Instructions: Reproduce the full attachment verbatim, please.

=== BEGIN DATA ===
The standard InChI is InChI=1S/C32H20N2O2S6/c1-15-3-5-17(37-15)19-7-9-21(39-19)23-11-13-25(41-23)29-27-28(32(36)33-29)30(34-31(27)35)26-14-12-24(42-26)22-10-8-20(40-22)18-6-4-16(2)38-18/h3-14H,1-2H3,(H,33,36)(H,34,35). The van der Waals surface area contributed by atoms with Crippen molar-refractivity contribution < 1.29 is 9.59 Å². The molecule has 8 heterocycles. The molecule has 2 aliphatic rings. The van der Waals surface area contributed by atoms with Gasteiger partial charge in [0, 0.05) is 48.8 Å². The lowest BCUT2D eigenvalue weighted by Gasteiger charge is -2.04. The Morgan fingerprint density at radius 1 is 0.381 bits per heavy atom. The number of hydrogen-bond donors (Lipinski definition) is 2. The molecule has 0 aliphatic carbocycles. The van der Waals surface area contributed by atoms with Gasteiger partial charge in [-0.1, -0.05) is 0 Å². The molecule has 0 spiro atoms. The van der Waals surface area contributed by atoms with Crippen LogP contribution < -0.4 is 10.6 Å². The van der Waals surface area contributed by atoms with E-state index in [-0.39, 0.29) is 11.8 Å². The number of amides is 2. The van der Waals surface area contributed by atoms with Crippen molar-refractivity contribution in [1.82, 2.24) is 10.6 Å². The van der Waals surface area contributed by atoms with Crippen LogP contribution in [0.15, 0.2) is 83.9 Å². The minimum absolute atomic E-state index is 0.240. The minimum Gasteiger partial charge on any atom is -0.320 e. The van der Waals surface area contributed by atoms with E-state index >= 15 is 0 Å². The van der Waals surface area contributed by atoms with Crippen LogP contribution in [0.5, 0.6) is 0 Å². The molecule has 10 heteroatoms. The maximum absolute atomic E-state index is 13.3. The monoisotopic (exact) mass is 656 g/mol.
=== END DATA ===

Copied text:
The standard InChI is InChI=1S/C32H20N2O2S6/c1-15-3-5-17(37-15)19-7-9-21(39-19)23-11-13-25(41-23)29-27-28(32(36)33-29)30(34-31(27)35)26-14-12-24(42-26)22-10-8-20(40-22)18-6-4-16(2)38-18/h3-14H,1-2H3,(H,33,36)(H,34,35). The van der Waals surface area contributed by atoms with Crippen molar-refractivity contribution < 1.29 is 9.59 Å². The molecule has 8 heterocycles. The molecule has 2 aliphatic rings. The van der Waals surface area contributed by atoms with Gasteiger partial charge in [0, 0.05) is 48.8 Å². The lowest BCUT2D eigenvalue weighted by Gasteiger charge is -2.04. The Morgan fingerprint density at radius 1 is 0.381 bits per heavy atom. The number of hydrogen-bond donors (Lipinski definition) is 2. The molecule has 0 aliphatic carbocycles. The van der Waals surface area contributed by atoms with Gasteiger partial charge in [-0.1, -0.05) is 0 Å². The molecule has 0 spiro atoms. The van der Waals surface area contributed by atoms with Crippen LogP contribution < -0.4 is 10.6 Å². The van der Waals surface area contributed by atoms with E-state index in [-0.39, 0.29) is 11.8 Å². The number of amides is 2. The van der Waals surface area contributed by atoms with Crippen molar-refractivity contribution in [1.82, 2.24) is 10.6 Å². The van der Waals surface area contributed by atoms with Crippen LogP contribution in [0.15, 0.2) is 83.9 Å². The minimum absolute atomic E-state index is 0.240. The minimum Gasteiger partial charge on any atom is -0.320 e. The van der Waals surface area contributed by atoms with E-state index >= 15 is 0 Å². The van der Waals surface area contributed by atoms with Crippen LogP contribution in [0.5, 0.6) is 0 Å². The molecule has 10 heteroatoms. The maximum absolute atomic E-state index is 13.3. The monoisotopic (exact) mass is 656 g/mol.